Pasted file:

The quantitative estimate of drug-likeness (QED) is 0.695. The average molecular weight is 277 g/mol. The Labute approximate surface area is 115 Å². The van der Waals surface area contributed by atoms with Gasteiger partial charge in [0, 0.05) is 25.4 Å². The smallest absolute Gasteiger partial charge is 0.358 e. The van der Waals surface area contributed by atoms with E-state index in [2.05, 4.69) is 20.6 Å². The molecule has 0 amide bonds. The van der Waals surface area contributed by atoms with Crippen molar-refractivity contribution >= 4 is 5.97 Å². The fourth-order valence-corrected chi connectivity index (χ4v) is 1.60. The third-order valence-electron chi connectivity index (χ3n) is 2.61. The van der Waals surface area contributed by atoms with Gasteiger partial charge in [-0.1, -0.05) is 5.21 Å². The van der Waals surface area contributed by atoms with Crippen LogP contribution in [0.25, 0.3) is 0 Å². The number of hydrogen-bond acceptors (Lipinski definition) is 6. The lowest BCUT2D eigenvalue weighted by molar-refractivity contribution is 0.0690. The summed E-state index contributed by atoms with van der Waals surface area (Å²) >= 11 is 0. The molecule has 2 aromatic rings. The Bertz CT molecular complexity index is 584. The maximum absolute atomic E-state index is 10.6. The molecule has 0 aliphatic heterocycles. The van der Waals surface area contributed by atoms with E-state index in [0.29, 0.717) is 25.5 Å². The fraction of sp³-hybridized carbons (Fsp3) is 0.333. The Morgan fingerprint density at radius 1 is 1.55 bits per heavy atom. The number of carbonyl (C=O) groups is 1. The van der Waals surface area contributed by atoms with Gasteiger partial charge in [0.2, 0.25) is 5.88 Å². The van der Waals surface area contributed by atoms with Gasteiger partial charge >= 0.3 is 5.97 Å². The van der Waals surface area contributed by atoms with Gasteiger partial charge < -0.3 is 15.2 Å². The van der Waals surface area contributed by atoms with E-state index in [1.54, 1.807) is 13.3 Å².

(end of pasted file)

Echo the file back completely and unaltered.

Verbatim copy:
The quantitative estimate of drug-likeness (QED) is 0.695. The average molecular weight is 277 g/mol. The Labute approximate surface area is 115 Å². The van der Waals surface area contributed by atoms with Gasteiger partial charge in [0, 0.05) is 25.4 Å². The smallest absolute Gasteiger partial charge is 0.358 e. The van der Waals surface area contributed by atoms with E-state index in [2.05, 4.69) is 20.6 Å². The molecule has 0 amide bonds. The van der Waals surface area contributed by atoms with Crippen molar-refractivity contribution >= 4 is 5.97 Å². The fourth-order valence-corrected chi connectivity index (χ4v) is 1.60. The third-order valence-electron chi connectivity index (χ3n) is 2.61. The van der Waals surface area contributed by atoms with Gasteiger partial charge in [-0.1, -0.05) is 5.21 Å². The van der Waals surface area contributed by atoms with Crippen LogP contribution in [0.25, 0.3) is 0 Å². The number of hydrogen-bond acceptors (Lipinski definition) is 6. The lowest BCUT2D eigenvalue weighted by molar-refractivity contribution is 0.0690. The summed E-state index contributed by atoms with van der Waals surface area (Å²) >= 11 is 0. The molecule has 2 aromatic rings. The Bertz CT molecular complexity index is 584. The maximum absolute atomic E-state index is 10.6. The molecule has 0 aliphatic heterocycles. The van der Waals surface area contributed by atoms with E-state index in [0.29, 0.717) is 25.5 Å². The fraction of sp³-hybridized carbons (Fsp3) is 0.333. The Morgan fingerprint density at radius 1 is 1.55 bits per heavy atom. The number of carbonyl (C=O) groups is 1. The van der Waals surface area contributed by atoms with Gasteiger partial charge in [0.2, 0.25) is 5.88 Å². The van der Waals surface area contributed by atoms with Gasteiger partial charge >= 0.3 is 5.97 Å². The van der Waals surface area contributed by atoms with Gasteiger partial charge < -0.3 is 15.2 Å². The van der Waals surface area contributed by atoms with E-state index in [1.54, 1.807) is 13.3 Å².